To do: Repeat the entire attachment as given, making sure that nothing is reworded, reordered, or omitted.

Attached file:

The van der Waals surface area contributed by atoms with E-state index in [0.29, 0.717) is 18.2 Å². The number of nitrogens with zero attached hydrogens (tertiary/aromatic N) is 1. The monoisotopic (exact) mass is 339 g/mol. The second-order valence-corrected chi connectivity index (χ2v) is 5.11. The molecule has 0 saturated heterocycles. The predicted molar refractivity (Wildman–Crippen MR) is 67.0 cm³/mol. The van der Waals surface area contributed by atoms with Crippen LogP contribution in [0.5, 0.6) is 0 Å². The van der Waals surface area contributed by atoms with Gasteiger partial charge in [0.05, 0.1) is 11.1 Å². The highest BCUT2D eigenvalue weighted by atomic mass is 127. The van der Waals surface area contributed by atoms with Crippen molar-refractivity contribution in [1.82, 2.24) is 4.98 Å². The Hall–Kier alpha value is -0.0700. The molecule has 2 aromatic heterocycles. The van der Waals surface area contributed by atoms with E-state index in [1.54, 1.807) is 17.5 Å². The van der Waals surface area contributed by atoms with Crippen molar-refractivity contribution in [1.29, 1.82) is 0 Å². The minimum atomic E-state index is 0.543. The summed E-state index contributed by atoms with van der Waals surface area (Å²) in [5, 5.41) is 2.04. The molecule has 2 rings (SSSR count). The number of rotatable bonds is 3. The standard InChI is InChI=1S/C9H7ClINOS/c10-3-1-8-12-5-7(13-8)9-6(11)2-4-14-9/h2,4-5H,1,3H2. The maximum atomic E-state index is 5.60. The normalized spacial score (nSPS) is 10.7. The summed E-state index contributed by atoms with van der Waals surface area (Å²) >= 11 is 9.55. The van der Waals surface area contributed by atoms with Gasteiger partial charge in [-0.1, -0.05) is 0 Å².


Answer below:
The van der Waals surface area contributed by atoms with E-state index in [0.29, 0.717) is 18.2 Å². The number of nitrogens with zero attached hydrogens (tertiary/aromatic N) is 1. The monoisotopic (exact) mass is 339 g/mol. The second-order valence-corrected chi connectivity index (χ2v) is 5.11. The molecule has 0 saturated heterocycles. The predicted molar refractivity (Wildman–Crippen MR) is 67.0 cm³/mol. The van der Waals surface area contributed by atoms with Crippen LogP contribution in [0.5, 0.6) is 0 Å². The van der Waals surface area contributed by atoms with Gasteiger partial charge in [0.05, 0.1) is 11.1 Å². The highest BCUT2D eigenvalue weighted by atomic mass is 127. The van der Waals surface area contributed by atoms with Crippen molar-refractivity contribution in [1.82, 2.24) is 4.98 Å². The Hall–Kier alpha value is -0.0700. The molecule has 2 aromatic heterocycles. The van der Waals surface area contributed by atoms with E-state index in [1.54, 1.807) is 17.5 Å². The van der Waals surface area contributed by atoms with Crippen molar-refractivity contribution in [1.29, 1.82) is 0 Å². The minimum atomic E-state index is 0.543. The summed E-state index contributed by atoms with van der Waals surface area (Å²) in [5, 5.41) is 2.04. The molecule has 2 rings (SSSR count). The number of rotatable bonds is 3. The standard InChI is InChI=1S/C9H7ClINOS/c10-3-1-8-12-5-7(13-8)9-6(11)2-4-14-9/h2,4-5H,1,3H2. The maximum atomic E-state index is 5.60. The normalized spacial score (nSPS) is 10.7. The summed E-state index contributed by atoms with van der Waals surface area (Å²) >= 11 is 9.55. The van der Waals surface area contributed by atoms with Gasteiger partial charge in [-0.1, -0.05) is 0 Å².